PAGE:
[OWASP-ESAPI] Encoding implementation issue...

Jeff Williams jeff.williams at owasp.org
Wed Dec 9 16:35:55 EST 2009

We shouldn't escape characters that are just characters.  Otherwise people
will go insane that we're wasting bits.  In UTF-8, these characters will use
2 or 3 bytes (unless they're overlong).  Escaped, they'll use 7 bytes or
more per character.  There isn't good support for figuring this in Java 1.4.
But now that we've moved past Java 1.4, I think we can use
Character.isDefined(), Character.isLetterOrDigit(),
Character.isWhiteSpace(), Character.getType(), etc. to figure this out.
Anyone want to do a little research and suggest some pseudocode for this?


(we might want to update the password strength algorithm too, since it
should be Unicode safe and isn't)





From: Jim Manico [mailto:jim.manico at owasp.org] 
Sent: Wednesday, December 09, 2009 3:30 PM
To: 'Ed Schaller'
Cc: Jeff Williams; 'OWASP-ESAPI'; esapi-dev at lists.owasp.org
Subject: Re: [OWASP-ESAPI] Encoding implementation issue...


... and these characters are used rarely, so I feel that encoding them,
anyhow, will have minimal performance impact. I say we go for it. I'd rather
someone complain about performance (Like Knuth said, get it right first,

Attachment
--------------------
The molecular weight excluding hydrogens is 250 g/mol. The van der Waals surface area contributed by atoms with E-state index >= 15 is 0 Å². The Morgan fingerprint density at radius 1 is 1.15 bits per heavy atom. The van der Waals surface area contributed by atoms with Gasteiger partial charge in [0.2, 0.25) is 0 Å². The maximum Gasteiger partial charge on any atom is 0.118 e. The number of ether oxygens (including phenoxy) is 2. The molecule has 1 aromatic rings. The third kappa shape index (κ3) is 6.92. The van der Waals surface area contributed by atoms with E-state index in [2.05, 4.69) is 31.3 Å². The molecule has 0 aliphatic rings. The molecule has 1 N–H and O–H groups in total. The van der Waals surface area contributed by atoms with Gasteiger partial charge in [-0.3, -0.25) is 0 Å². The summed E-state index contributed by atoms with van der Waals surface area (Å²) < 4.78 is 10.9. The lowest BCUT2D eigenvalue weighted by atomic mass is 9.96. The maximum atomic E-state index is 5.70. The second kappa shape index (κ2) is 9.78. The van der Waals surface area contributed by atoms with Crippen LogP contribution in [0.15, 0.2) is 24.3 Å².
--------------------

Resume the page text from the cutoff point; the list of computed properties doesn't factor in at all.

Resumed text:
optimize later), than under-aggressive encoding.

- Jim

Hang on here...  I'm fairly sure that there's no reason to escape characters
above 0xFF for XSS purposes. The various parsers and interpreters in the
browser don't seem to recognize those characters as anything other than
normal text characters - not used for parsing or syntax.

Currently I know of no XSS or other attacks that are using characters
above 0xFF. The same could be said about characters above 0x7F or
characters not listed on the XSS cheat sheet. The principle however
is white listing vs. black listing. Just because we don't know about
issues with these characters does not mean that there aren't issues with
them. There are 1113856 code points above 0xFF. Additionally, even if
these characters aren't normal syntax characters doesn't mean that some
poorly implemented parser doesn't mess them up.



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- Jim Manico
OWASP ESAPI Project Manager
OWASP Podcast Host/Producer
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